Travel, Weekend Unexplored
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Weekend Unexplored: Gluttonous Adventures in Houston, Texas

I had a chance to visit Houston over a long weekend and took the opportunity to check out the city’s vibrant dining scene. For this trip, I focused on a combination of stalwarts and new additions to Houston’s downtown and surrounding area. Which establishments lived up to its hype and which restaurants failed to summit?

Saturday

After checking into the Hilton Americas in downtown the previous night, my friends and I were ready to start with brunch at Backstreet Café. This is a popular establishment in Houston and of course, we had to check it out. The exterior reminded me of a fancy French country home with a gorgeous patio beckoning us to waste the morning there; however, we could not compete with Houston’s heat and humidity. We were wimpy New Yorkers so we opted for an indoor table overlooking the brick patio. The menu at Backstreet Café focused on American dining. We ordered a few dishes such as Tuna Poke, Housemade Fresh Burrata, Skirt Steak and Eggs, Lamb with Pesto and Gulf Coast Beignets. All the dishes were well executed, but there were none that stood out. Furthermore, the atmosphere had the ubtiquous casual Southern charm, with well-dressed ladies and gents. I spied a few Hermes Birkin bags while I was there and the prices reflected that ambiance perfectly. [Verdict: Try]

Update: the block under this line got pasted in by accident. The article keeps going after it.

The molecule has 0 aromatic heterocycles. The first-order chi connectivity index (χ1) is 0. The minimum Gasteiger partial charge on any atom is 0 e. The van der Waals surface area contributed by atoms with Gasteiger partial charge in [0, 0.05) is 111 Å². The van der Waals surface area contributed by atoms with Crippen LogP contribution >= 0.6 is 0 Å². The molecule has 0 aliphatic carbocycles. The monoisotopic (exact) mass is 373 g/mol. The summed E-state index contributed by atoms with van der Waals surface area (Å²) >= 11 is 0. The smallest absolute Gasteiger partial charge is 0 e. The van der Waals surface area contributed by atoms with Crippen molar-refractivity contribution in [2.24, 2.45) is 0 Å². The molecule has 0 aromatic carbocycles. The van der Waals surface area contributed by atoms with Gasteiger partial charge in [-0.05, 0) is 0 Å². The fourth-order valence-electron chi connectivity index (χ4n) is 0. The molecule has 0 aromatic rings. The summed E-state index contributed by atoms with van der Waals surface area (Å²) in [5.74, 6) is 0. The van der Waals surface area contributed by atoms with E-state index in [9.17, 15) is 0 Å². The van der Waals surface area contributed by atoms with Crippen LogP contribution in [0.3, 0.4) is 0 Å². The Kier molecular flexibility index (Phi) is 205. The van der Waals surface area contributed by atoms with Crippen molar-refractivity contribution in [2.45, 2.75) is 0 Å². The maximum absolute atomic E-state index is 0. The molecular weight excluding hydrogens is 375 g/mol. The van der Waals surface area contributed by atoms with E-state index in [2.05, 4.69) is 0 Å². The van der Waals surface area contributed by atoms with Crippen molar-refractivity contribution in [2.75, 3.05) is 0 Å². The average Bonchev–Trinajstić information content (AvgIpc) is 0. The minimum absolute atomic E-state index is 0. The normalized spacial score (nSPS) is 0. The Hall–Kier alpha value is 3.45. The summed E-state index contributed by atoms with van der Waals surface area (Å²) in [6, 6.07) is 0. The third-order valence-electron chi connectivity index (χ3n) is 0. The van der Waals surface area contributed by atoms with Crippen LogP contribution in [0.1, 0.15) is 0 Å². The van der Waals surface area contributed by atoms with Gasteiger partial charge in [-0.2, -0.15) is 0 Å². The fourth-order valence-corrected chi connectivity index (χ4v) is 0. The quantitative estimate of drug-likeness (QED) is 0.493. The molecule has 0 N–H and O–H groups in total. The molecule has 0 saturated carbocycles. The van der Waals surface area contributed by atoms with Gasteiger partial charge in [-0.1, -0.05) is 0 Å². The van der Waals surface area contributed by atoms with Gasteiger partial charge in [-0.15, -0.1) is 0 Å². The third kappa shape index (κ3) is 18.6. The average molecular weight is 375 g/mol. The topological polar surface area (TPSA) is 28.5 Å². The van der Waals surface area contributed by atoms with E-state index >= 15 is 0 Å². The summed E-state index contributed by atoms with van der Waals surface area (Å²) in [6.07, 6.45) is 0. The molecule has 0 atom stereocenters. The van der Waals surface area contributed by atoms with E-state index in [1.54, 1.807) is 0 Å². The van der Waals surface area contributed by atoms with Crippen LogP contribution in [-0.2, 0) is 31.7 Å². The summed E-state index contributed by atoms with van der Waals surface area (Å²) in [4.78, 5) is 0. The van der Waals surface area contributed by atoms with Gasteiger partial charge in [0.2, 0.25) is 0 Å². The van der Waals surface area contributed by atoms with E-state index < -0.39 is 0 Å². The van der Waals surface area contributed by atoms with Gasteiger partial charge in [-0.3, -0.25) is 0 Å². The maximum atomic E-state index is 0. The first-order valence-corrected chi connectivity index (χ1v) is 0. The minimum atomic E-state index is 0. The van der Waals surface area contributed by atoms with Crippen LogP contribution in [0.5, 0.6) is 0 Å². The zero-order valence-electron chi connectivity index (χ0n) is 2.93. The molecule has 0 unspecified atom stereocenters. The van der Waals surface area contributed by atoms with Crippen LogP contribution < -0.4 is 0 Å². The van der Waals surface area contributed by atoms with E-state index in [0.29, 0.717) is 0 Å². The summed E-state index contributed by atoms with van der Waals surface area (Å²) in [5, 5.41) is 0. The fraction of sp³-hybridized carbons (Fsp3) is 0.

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Next we rolled our stuffed selves over to the Trellis Spa at the Houstonian for some much deserved pampering. This is considered the best day spa in Houston and was packed when we arrived. The amenities included a pool, steam room, Jacuzzi and rest area in addition to the usual spa services. The deep tissue massage was excellent and pricey at $200 after tip and tax. This would be a splurge for special occasions and a great way to unwind with friends. I would suggest coming a few hours early to maximize the benefits of this spa, especially at the high price point. [Verdict: Try if you have the budget]